How To Get Rid Of Migraine Headaches

Hi America. Welcome to another Schreiber pain relief Institute session on How To. Today I wanted to talk about how to relieve upper back and neck discomfort and assist with helping someone with a migraine due to all of… Everybody staying home and sitting in, improper chairs and sofas and looking down at the computer on their bed. I’m sure there’s a lot of stuff going on.

So we want to talk about what people might be feeling in their upper back, and if they’re having a headache at this time. So if they’re having a headache at this time that you’re wanting to help them make sure that you’re not causing too much pressure with your hands to add to their headache, but it feels more relieving, tight pressure. Okay, we’re going to go over. I’m going to break it up to a few different steps, so you have an understanding of what we’re doing and what we’re trying to accomplish.

So I’m going to speak in terms that only I can understand myself, which are pretty late terms. Okay. Remember if you use too much pressure, you can increase the pain. It’s how much pressure it takes to cause pain with light pressure between your hands, as you’re compressing the muscles, it’s going to start to feel better to the upper back and anything that’s going on in the neck and head. I’m pushing downward with my fingers, pressing into the muscle and letting them just gently slide over those lumpy bumpy feelings that you feel in the muscle. And then I have my hand at the top of the body at the top of the shoulder, and I’m feeding that muscle into my hand, just compressing gently. And I’m starting close to the neck and I’m curling in my fingers. Nice and easy.

If you’re like me, I haven’t worked in my office in a couple of weeks and I’m sure my wife is going to yelp a little bit when I get her with a nail. So be careful with your nails. You don’t want to cause more problems than they already have. Okay. So step one, you want to press down on the trapezius muscle and the rhomboids muscles, just so you have an idea with what they are. People are going to ask you what they, what are you touching? Well, the trapezius muscle and the rhomboid muscle, and it’s called the trapezius because it’s connected this way along the spine. And then from the spine to the shoulder, the tip here, and then from the tip of the shoulder to the neck and then up into the skull. Okay. So we’re going to compress that’s step one and then step two, you’re going to feed that trapezius muscle into your top hand.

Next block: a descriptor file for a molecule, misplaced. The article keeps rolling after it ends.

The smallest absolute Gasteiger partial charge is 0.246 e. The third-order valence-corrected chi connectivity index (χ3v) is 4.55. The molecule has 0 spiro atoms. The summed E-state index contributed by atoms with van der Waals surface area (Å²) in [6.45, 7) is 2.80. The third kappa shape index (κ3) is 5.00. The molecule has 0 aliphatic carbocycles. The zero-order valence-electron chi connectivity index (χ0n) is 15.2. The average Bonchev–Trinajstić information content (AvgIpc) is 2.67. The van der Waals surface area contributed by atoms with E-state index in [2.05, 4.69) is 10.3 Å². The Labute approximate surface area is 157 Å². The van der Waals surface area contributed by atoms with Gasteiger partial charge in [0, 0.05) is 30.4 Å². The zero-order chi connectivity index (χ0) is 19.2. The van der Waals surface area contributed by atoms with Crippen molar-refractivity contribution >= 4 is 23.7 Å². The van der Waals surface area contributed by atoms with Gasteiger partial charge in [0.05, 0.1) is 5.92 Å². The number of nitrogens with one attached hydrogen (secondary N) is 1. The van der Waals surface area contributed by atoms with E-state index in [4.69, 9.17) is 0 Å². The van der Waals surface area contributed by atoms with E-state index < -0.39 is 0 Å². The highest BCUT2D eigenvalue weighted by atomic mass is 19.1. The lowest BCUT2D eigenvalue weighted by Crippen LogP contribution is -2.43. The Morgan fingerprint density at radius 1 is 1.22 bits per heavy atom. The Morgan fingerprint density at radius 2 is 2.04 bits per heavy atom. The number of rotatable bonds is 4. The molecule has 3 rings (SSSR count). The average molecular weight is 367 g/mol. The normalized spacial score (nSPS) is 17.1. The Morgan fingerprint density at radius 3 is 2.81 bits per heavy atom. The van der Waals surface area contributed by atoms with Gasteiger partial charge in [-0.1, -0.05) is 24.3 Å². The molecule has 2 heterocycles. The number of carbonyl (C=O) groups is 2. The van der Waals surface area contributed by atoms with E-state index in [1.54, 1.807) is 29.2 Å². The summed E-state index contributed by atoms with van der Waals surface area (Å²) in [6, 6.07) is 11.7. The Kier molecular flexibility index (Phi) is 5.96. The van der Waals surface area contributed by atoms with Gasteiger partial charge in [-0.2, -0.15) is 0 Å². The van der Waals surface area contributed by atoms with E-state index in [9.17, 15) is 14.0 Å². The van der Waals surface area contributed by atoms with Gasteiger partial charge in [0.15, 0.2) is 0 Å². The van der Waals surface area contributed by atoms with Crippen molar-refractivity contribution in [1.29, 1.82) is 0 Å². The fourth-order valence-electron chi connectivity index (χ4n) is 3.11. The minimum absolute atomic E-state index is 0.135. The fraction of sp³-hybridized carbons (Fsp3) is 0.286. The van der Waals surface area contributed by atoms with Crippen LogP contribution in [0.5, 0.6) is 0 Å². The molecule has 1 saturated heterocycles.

Okay. And then step three, we would grab the arm. And if you’re on a, if you’re on the bed, it’s going to be a little more difficult, just have the person slide to the edge of the bed and then have them turn their head to one way or the other. Or you could actually put a folded towel underneath their forehead. Now I’m just going to take the shoulder and just move it. Want to press inward pull upwards a little bit, want to press inward pull upward a little bit, then pull outward, okay. I’m pressing inward, pulling upward, pulling outward, and then I’m going to get that movement going just a little bit. Then I’m going to come back in the same direction, I mean the opposite direction. So we’re going to continue this treatment or from lying on your belly. Now we’re going to have the person lie on their back, and this is going to help release the shoulders, release the neck.

And this is also going to help people with any type of headaches and, there are all types of headaches. Some people are having, the famous migraine or any type of a temporal headache, a sinus headache, and also, I want you to always remember when you’re working with somebody less is more. You start off very gently. Most of my patients at the office would tell you that I rarely do, but I want you guys that are not used to working with somebody with your hands on them. You always start off gentle. Okay. You can always add a little more pressure as needed, but it’s hard to take it away once you’ve already used it.

So I’m going to take my hands and I’m just going to press in on the shoulders and I’m going to come down at an angle. So the angle would be kind of a little less than a 45 degree angle and I’m pushing inward and downward on the shoulders. And then I’m going to get them bouncing just a little bit. Okay. And kind of push and jump away, push and jump away, because you want the shoulders to kind of bounce a little bit. There’s something that happens in the nervous system that allows these muscles from here up to the top of the head, just to relax a little bit and you could test this out on somebody by having them move their head before you bounce the shoulders, then have them move their neck and head after you bounced the shoulders.